Unconditionally Stable PressureCorrection Schemes for a Nonlinear FluidStructure Interaction Model
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Abstract
We consider in this paper numerical approximation of a nonlinear fluidstructure interaction (FSI) model with a fixed interface. We construct a new class of pressurecorrection schemes for the FSI problem, and prove rigorously that they are unconditionally stable. These schemes are computationally very efficient, as they lead to, at each time step, a coupled linear elliptic system for the velocity and displacement in the whole region and a discrete Poisson equation in the fluid region.
Keywords
Fluidstructure interaction Pressure correction Stability analysisMathematics subject classification:
74F10 76D05 65M12 35Q301 Introduction
Fluidstructure interaction (FSI) plays an important role in many scientific/engineering applications, e.g., design of engineering systems, blood flow in human arteries, etc. It has been extensively studied in recent years both analytically and computationally (cf. [6, 9, 11, 18] and the references therein).
There are mainly three approaches, monolithic, partitioned and semiimplicit projection, for solving FSI problems numerically. The partitioned approach (cf., for instance, [2, 4, 10, 24]) solves the fluid and structure dynamics separately with explicit interface conditions. While each subproblem can be solved efficiently by existing algorithms, the explicit treatment of the interface condition may lead to instability in the presence of strong addedmass effect [5] and requires very restrictive time step constraint. In contrast, the monolithic approach (cf., for instance, [19, 20, 23]) simultaneously solves the fluid and structure dynamics coupled by the implicit interface conditions. This type of schemes usually have good stability properties, but at each time step, a nonlinear coupled system has to be solved and, due to the presence of the pressure in the coupled system, it is usually difficult to design an effective iterative scheme to solve the nonlinear coupled system. On the other hand, the semiimplicit projection approach was first proposed in [12]. It decouples the computation of fluid velocity from that of the pressure and structure displacement by using a projection method. This method appears to have some computational advantage over the partitioned or monolithic approaches (cf., for instance, [1, 3, 12]).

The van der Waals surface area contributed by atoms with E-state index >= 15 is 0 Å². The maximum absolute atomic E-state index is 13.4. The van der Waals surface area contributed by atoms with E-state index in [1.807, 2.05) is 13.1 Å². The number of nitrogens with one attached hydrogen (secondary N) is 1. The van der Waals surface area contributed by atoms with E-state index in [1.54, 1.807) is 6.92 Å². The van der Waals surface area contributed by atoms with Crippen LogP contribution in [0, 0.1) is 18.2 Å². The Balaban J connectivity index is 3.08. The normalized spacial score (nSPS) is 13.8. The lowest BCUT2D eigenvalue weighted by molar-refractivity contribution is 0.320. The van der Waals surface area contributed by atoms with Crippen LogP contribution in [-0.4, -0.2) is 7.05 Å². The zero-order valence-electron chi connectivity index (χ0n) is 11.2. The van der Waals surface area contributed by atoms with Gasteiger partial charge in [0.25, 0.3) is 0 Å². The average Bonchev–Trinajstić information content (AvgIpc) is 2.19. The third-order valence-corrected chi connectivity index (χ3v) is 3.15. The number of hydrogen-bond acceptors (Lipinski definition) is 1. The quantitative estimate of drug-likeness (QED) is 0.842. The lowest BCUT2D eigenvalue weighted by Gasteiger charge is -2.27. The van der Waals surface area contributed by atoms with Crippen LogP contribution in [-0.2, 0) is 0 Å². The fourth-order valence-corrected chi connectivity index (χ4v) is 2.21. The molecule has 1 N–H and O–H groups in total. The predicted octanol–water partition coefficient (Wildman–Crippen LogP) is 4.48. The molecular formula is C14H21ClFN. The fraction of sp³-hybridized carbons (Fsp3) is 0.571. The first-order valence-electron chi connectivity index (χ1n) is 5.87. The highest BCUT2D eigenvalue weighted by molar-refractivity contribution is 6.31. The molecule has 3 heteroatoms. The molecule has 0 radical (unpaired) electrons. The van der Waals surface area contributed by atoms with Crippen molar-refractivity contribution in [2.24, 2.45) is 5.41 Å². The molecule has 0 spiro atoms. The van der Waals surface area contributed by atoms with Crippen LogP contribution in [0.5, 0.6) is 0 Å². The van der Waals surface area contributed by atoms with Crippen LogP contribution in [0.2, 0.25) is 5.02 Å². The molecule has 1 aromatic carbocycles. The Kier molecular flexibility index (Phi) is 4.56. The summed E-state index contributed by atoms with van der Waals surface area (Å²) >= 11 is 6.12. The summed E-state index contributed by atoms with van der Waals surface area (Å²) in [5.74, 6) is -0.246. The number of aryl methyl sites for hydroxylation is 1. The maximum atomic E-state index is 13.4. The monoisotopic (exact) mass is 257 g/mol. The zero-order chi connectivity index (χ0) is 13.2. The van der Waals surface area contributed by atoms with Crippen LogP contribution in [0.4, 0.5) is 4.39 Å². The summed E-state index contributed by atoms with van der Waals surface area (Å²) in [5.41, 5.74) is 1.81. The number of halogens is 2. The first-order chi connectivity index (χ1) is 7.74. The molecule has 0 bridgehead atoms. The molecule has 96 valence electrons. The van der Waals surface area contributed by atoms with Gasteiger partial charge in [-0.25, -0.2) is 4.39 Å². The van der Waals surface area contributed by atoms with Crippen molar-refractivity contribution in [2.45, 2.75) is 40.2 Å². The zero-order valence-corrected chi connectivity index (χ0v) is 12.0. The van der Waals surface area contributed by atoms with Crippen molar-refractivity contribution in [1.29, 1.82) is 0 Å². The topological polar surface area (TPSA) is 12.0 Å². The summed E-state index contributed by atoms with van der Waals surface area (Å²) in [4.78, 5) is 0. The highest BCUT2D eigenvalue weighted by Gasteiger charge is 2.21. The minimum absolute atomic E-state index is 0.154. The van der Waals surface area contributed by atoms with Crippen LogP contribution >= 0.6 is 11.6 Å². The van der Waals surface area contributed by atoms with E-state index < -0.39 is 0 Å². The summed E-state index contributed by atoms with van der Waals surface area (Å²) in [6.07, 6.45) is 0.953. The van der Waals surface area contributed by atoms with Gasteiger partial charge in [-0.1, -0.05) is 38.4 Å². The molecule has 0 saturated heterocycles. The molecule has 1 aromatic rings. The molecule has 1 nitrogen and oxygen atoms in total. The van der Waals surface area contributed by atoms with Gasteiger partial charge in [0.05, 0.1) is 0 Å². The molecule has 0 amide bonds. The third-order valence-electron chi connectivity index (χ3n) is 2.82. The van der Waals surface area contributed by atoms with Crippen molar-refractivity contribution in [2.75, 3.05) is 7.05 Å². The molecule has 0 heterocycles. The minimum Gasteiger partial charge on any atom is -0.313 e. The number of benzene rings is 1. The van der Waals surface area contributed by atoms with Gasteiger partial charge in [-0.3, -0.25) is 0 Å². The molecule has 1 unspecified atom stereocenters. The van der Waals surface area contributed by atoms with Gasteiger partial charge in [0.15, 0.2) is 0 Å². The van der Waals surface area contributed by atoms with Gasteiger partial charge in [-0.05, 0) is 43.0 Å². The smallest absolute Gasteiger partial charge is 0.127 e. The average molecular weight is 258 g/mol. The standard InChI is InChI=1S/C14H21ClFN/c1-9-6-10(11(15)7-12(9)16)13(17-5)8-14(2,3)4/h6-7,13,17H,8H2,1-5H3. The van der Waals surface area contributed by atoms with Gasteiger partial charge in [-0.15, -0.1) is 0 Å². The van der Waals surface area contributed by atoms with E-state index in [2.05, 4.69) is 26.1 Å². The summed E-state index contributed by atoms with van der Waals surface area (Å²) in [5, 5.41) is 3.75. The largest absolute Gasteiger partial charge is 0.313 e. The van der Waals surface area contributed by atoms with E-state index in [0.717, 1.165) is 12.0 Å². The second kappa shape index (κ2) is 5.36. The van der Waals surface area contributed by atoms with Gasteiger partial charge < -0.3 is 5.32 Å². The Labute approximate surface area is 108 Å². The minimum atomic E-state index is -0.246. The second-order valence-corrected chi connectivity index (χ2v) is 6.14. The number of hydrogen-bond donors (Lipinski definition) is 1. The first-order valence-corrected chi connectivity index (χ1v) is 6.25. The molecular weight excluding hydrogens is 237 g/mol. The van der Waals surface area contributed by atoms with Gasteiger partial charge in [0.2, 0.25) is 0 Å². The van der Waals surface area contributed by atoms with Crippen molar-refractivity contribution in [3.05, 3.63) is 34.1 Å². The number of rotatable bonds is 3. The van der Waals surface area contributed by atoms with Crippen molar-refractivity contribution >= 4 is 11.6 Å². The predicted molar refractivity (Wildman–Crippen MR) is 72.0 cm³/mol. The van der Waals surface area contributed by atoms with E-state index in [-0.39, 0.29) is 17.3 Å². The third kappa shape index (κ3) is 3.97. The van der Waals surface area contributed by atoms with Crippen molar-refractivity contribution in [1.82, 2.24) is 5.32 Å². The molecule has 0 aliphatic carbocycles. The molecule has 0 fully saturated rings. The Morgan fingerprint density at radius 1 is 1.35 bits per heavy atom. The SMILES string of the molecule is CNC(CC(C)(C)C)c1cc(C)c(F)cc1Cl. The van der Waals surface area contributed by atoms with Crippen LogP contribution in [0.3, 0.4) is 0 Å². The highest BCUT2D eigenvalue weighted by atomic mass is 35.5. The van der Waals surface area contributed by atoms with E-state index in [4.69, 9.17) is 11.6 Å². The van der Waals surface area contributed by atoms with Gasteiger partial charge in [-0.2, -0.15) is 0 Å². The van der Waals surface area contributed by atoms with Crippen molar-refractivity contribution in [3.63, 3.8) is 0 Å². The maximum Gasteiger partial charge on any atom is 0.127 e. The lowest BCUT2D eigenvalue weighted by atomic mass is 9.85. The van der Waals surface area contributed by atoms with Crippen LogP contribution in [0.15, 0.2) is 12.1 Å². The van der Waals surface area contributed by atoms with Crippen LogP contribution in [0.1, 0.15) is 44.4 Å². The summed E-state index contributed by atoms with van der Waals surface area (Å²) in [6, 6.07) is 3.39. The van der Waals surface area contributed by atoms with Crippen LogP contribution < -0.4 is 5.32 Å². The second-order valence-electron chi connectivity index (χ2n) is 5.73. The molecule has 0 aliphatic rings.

In this paper, we shall construct a different class of semiimplicit projection schemes which decouple the computation of pressure from that of the velocity and structure displacement. Our schemes will be computationally very efficient. More precisely, in the first step of our schemes, we solve a coupled, but elliptic, system for an intermediate fluid velocity and the structure displacement; then in the second step, we solve a Poisson equation for the fluid pressure and obtain the fluid velocity with a simple correction. Furthermore, we shall also prove rigorously that these schemes are unconditionally stable.
For fluid problems, an effective approach to decouple the computation of the pressure from that of the velocity is to use a projectiontype method, originally proposed by Chorin and Temam in the late 1960s [7, 28]. A comprehensive review on various projectiontype methods can be found in [14]. However, a main difficulty in the design of a projection method for the FSI problem is to assign a boundary condition for the pressure at the interface. It is well known that a proper boundary condition for the pressure Poisson equation in a projectiontype method, at the Dirichlet part of the boundary, is the homogeneous Neumann boundary condition. Indeed, most existing projectiontype schemes for the FSI problem also use, explicitly or implicitly, the Neumanntype boundary condition for the pressure Poisson equation at the Dirichlet part of the boundary as well as at the interface. However, imposing a Neumanntype boundary condition for the pressure at the interface appears to affect, to a certain degree, the stability of the scheme, and we are not aware of any proof of unconditional stability for this type of projection schemes, only a conditional stability has been proved in [12] for a linear FSI problem. In a previous paper [17], the authors constructed an unconditionally stable scheme for a linear FSI problem. The aim of this paper is to extend it to a nonlinear FSI problem.